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What are the Legal Requirements of a Landlord?

If you’re looking to earn money by letting out your property, then you’ll have a number of legal obligations to abide by. Fail to stay on the right side of the law, and you could be faced with hefty fines, and even prison time. As such, it’s a good idea to be aware of those responsibilities, and to fulfil them.

What are the laws surrounding landlords?

There are two major pieces of legislation to be concerned with. The first is the Landlords and Tenants Act 1985, which, among other things, grants tenants the right to know who their landlord is, and to enjoy habitable living space. Specifically, section 10 cites mould, vermin and gas safety as special concerns.

The Housing Act 2004 provides something called the Housing Health and Safety Rating System (HHSRS). Landlords must assess properties for hazards, and repair them before the property is let. If there’s a problem later, and this duty hasn’t been adequately fulfilled, then the legal consequences can be severe.

What responsibilities do landlords have?

The Landlords and Tenants Act puts the onus on the tenant to carry out basic day-to-day maintenance, but the landlord to ensure that the property is habitable. If the boiler breaks down and the property becomes freezing cold, then it’s the job of the landlord to have it fixed. The same goes for installing new radiators in the property in place of faulty ones.

Health and Safety

The property should be safe for the occupants. This means that it should be structurally sound, free from damp and mould, and protected against fire. This means a smoke alarm that’s interconnected, on every floor. In most cases, damp and mould is an issue that will come back if the root cause isn’t dealt with. In the long-term, it’s a good idea to secure the goodwill and cooperation of the tenants, since dealing with mould can take multiple visits – and it’s best to be proactive.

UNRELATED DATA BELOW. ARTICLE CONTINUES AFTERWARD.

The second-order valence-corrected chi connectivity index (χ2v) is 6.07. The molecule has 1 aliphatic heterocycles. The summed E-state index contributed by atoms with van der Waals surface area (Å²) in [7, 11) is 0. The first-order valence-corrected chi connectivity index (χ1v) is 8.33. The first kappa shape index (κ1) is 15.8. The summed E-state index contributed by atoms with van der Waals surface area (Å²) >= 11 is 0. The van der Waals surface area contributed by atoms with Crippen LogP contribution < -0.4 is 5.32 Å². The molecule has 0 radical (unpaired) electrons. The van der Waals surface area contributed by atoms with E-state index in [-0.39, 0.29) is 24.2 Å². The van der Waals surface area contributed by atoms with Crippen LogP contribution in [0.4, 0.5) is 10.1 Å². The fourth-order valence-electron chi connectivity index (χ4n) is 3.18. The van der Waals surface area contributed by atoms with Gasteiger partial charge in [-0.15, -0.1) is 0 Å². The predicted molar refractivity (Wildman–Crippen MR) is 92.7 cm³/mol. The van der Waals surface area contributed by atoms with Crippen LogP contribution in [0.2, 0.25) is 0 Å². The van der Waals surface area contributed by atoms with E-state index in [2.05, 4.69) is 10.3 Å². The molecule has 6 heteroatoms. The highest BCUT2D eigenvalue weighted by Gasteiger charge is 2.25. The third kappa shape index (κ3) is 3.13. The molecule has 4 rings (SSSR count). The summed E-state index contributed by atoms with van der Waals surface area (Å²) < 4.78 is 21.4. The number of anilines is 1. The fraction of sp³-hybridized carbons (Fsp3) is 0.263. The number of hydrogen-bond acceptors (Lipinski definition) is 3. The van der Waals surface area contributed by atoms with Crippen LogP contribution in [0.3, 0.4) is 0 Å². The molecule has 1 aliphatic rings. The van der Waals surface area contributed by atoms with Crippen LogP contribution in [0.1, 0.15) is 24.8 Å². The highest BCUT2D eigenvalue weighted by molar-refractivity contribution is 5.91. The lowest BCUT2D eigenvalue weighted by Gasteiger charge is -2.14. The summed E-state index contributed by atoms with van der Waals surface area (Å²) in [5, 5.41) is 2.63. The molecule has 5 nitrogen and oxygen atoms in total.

Financial responsibilities

You’ll need to pay tax on the properties you’re renting out. You’ll get a tax-free allowance of £1,000, meaning that for the first thousand you earn, you don’t need to pay anything. If you’re earning between £1,000 and £2,500, you’ll need to declare it. If you’re going to be earning more than that, then you’ll need to report it on your Self Assessment tax return. You’ll also need to pay Class 2 National Insurance if your profits run in excess of £11,908.

It’s a good idea to factor these expenses into your plans early on, rather than being surprised by them later.

What are the penalties?

So, what happens when you fail to live up to your legal responsibilities? The likeliest outcome is probably a civil dispute between you and the tenant you’ve wronged. This could result in a compensation payout that’s proportionate to the damage suffered. You might even find that your license to operate is revoked.

If you fail to pay the tax you owe, then you could find yourself faced with criminal charges, which could result in jail time or a very large fine. If you’re worried about this, or you want to make sure that you’re on the right side of the law, then it might be worth getting an accountant – or a specialised property lawyer – onside.

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